Lum and Abner sounded the "snake in the yard" alarm late this afternoon. It turned out to be juvenile hog nose snake - around 6 to 8 inches. I haven't seen any of these in quite a while. This is the kind that plays dead. It turns over on it's back, opens it's mouth wide open and let's it's tongue hang out limp. It's really funny to watch. I played with it a while then put it outside the fence.

grandkid44
09-09-2004, 05:10 PM
During my years o f medical practice Ive treated four snake bites. They are indeed rare .. the most venemous in Ark isn the cottonmouth, then the rattlesnake , then the copperhead. Though dangerous , the corral snake has such a small mouth envenamation rarely occurs in humans. The most dangerous situation is to be walking a path beside a natural ledge and the snake strike your face or neck. Aprx 30percent of the time the snake will have no venom..unfortunately you cant count on that. A bite on the leg or arm is rarely fatal..mostly in elderly or small child. Venemous snakes are pit vipers...this means they have a small pit on top of their head. Their heads are triangular , except the corral . Some soun d advice has already been given in this forum ..do not lacerate the bite ,try to suck the venom ,etc., within a fraction of a second the venom is already through your body. Get to the hospital as quickly as possible...ALL Ark hospitals carry the anti venom..if bitten on the face or neck and you are any distance away you have one thing on your side ..call 911 , Babtist or Ark Childrens can dispatch a helicopter to you pronto and can start the antivenom when they arrive on the scene... all you have to do is get to a clearing large enough for the copter..also call local law enforcement so they can secure the landing area. I had to call them once . I was in Scott , at Cothams , when a diner arrested..in 18 minutes the BMC chopper was on the ground...the pt survived. With your gps you can give the pilot an exact position. He has an on board gps. You need to learn to identify a poisonous snake .. Give all snakes a clear berth. Given the chance , a snake will do everything in its power to avoid you . If you walk slowly the snake feels the vibration and will depart the area before you arrive. In most encounters between a snake and a human the snake is the that dies.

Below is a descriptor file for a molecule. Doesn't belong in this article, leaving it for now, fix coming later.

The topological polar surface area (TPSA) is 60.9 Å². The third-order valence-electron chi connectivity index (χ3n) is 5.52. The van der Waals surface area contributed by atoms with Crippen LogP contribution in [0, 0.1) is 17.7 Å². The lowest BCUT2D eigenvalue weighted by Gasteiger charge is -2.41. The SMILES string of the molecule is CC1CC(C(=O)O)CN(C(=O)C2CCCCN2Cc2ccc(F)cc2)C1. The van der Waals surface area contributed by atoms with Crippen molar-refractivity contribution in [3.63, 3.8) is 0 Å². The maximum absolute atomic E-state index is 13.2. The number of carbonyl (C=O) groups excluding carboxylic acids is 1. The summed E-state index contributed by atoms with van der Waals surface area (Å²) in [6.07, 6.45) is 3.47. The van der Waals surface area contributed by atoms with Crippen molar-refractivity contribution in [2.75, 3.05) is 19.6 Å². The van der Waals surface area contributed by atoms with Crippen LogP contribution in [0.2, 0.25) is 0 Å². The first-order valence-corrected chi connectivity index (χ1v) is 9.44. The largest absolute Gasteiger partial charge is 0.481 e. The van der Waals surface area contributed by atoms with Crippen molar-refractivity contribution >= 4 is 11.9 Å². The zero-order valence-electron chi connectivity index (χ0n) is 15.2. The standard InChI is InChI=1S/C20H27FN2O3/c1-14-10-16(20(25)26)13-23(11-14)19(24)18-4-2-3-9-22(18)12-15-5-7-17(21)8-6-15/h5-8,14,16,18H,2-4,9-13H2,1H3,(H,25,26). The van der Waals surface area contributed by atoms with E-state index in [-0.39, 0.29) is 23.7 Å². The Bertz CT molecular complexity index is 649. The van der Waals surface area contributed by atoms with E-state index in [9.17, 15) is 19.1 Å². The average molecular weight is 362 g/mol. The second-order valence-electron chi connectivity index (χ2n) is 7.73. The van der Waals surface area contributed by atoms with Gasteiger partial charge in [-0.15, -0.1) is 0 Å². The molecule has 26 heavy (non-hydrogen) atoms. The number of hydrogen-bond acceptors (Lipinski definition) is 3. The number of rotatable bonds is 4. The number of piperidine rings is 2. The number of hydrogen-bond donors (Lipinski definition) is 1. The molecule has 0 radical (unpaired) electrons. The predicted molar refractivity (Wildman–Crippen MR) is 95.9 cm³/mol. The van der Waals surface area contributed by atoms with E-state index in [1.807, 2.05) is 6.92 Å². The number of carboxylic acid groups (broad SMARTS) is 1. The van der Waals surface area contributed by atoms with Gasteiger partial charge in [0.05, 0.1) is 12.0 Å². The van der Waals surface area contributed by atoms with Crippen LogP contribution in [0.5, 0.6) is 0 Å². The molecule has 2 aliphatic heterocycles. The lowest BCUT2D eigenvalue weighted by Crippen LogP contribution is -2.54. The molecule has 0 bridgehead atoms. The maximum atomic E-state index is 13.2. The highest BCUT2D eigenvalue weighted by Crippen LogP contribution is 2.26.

topkitty98
09-09-2004, 06:27 PM
8O 8O 8O

SNAKES ALIVE!!!!
Seriously, Grandkid, I SO much appreciate this advice! I had never thought about the ledge thing. I also didn't know about the gps on board a helicopter, but that makes sense also.

It is so good to have intelligent friends!

Thanks!
topkitty
:wink:

cz-5
03-12-2010, 09:09 AM
I recently started caching with my children (5 and 7 years old). I've gotten them hiking boots and walking sticks. I'm still worried about them poking around in the wrong place.
We've enjoyed the little bit of hunting that we've done but, my wife found a baby copperhead in the front yard yesterday and now I'm afraid shes' going to put a stop to our excursions into the woods.
What about snake boots for kids?

chimps8mybaby
03-15-2010, 09:25 AM
Since I paddle a lot, I felt better when I learned that:

1)Water moccasins, or "Cottonmouths," are relatively short and wide. Water snakes are longer and more slender.

2)Water moccasins bask on land, or on logs and stumps near water surface.
Water snakes are good climbers and spend a lot of time basking on branches hanging over water.

3)Water moccasins move slowly and defend their territory while water snakes move quickly away from disturbances.

4)When swimming, cottonmouths keep their heads elevated above the water and bodies riding nearly on the water surface. Water snakes keep their head and body low and below the water surface.

5)Cottonmouths always cock their heads at a 45 degree angle on land. Water snakes keep their heads level with the ground.